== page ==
Amicus Brief Filed, 1999
In 1992, citizens of the City of Chicago Heights filed suit against the city for violating Section 2 of the Voting Rights Act. The plaintiffs claimed that the city's at-large, winner-take-all system of elections illegally diluted minority voting power. The trial court found that the elections system was illegal, and allowed the city to adopt a new election plan by referendum. The plaintiffs appealed this decision to the Federal District Court for the Northern District of Illinois, who held that the city's plan did not remedy the Section 2 violation.

The District Court imposed cumulative voting as a remedy for the violation, and the case was appealled to the Seventh Circuit Court of Appeals in 1999. FairVote took this opportunity to submit an amicus brief to the court, urging it to uphold the District Court's decision. FairVote argued that cumulative voting was a legal remedy under the law, and that the imposition of cumulative voting in this case was reasonable.

Amicus Brief Filed with Seventh Circuit Court of Appeals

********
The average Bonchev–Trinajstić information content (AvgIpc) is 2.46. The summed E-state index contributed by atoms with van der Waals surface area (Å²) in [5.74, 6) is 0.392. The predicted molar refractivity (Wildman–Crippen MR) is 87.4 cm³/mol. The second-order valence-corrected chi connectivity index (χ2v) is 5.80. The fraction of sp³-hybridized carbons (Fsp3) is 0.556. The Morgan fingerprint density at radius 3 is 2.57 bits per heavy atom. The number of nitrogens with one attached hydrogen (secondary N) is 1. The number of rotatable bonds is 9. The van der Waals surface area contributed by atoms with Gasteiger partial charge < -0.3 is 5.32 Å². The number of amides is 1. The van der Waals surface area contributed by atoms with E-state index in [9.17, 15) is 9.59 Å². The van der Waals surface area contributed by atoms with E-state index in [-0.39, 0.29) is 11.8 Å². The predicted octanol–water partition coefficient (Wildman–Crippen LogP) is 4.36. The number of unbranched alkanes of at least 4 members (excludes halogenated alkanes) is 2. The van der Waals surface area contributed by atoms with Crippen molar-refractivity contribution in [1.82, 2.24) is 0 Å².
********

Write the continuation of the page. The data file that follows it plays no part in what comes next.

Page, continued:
Recent Articles
October 19th 2009
A better election system
Lowell Sun

Election expert Doug Amy explains how choice voting can "inject new blood" into the elections of Lowell (MA), and give voters a greater incentive to participate.

October 16th 2009
Haven't Detroit voters spoken enough?
Livingston Daily

In Detroit, there have been three mayors in the past two years and the current one has come under scrutiny. Perhaps a system like instant runoff voting will help bring political stability to motor city.

August 21st 2009
Black candidate for Euclid school board to test new voting system
Cleveland Plain Dealer

Limited voting, a form of proportional voting, will be used in Euclid (OH), in the hopes of allowing better representation of minorities.

July 2nd 2009
Reforming Albany
New York Times

FairVote's Rob Richie responds in a letter to the editor making the case for proportional voting systems to bring substantive reform to New York's legislature.